This was all unfair, to begin with. It was always supposed to be just seasonal flu. But then, my urinary tracts were infected. Something that has haunted me since childhood. Fistula. Infection. Operation. Fistula. Infection.

The cycle continues to be an inseparable part of my life. The infection is getting worse. It has probably spread to the bladder, and maybe kidneys too.

You can't be on your own. You have to do something about your situation. But hospitals are scary. And they are expensive. So you try your best not to go to a hospital. Even if it comes at the cost of your independence. But then as a disabled person with chronic illness, you seldom get to be completely independent.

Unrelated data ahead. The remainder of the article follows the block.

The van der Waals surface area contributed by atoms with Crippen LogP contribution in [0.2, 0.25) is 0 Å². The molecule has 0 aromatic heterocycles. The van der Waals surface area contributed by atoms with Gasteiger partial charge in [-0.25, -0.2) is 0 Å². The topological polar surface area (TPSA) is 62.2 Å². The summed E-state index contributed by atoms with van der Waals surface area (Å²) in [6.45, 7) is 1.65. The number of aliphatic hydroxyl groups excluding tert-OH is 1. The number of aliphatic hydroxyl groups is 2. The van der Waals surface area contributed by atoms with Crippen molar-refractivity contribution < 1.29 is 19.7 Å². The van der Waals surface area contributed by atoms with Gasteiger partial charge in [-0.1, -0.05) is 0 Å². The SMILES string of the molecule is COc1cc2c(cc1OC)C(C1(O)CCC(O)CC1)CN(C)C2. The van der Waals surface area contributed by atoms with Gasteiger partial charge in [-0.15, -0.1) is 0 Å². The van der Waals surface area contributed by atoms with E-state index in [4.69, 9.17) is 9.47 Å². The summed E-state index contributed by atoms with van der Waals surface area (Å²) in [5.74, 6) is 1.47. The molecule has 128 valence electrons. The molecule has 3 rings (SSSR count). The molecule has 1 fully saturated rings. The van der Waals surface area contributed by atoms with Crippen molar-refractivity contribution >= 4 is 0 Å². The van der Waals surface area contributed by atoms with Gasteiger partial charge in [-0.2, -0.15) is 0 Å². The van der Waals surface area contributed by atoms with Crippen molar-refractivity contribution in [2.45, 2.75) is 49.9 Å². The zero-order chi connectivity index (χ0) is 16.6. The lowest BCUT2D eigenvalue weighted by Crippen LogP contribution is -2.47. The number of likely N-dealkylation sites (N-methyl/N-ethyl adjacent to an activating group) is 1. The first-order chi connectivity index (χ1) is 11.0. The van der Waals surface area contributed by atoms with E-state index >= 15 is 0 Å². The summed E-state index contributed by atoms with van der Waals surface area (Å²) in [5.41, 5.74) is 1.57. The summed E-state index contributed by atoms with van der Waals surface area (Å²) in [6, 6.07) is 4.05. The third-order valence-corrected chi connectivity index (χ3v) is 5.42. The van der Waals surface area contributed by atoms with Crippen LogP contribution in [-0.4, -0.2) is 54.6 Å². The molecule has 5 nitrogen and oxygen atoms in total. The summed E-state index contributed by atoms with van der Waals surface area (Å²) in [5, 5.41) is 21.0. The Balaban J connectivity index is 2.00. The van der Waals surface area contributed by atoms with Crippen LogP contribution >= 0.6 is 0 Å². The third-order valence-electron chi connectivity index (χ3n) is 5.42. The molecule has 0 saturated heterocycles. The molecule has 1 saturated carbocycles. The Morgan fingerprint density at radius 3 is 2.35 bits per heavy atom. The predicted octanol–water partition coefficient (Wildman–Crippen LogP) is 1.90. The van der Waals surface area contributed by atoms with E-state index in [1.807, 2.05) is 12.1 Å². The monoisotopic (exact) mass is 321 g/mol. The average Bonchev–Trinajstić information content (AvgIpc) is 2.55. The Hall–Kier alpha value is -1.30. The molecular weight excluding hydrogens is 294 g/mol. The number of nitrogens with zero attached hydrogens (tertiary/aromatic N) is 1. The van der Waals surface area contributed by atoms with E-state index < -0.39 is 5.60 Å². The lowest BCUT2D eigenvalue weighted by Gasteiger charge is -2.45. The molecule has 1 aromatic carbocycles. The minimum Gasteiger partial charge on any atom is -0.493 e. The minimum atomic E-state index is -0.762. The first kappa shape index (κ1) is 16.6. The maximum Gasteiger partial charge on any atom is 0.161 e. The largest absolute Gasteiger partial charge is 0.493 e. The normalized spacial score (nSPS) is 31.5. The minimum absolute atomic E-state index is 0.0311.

So you decide to go wherever mom is. But wait, you can't move. How will you go when you can't pack or put on your clothes? You call one your closest friends. He comes and transforms himself into your carer. He is unhurried and not at all disgusted with all the diapers lying around.

Stop! Had you forgotten about the twenty-odd stairs which you had to climb down to reach the taxi waiting on the ground floor? Why did you take a flat on the first floor despite being disabled? Voices crowd my head but I was too weak to listen to them.

My friend weighs less than half of what I do and with my dead legs, it's impossible to walk even with his help. It's time to make a decision. I made a decision. By the grace of disabled gods, I declare that 'I will crawl'.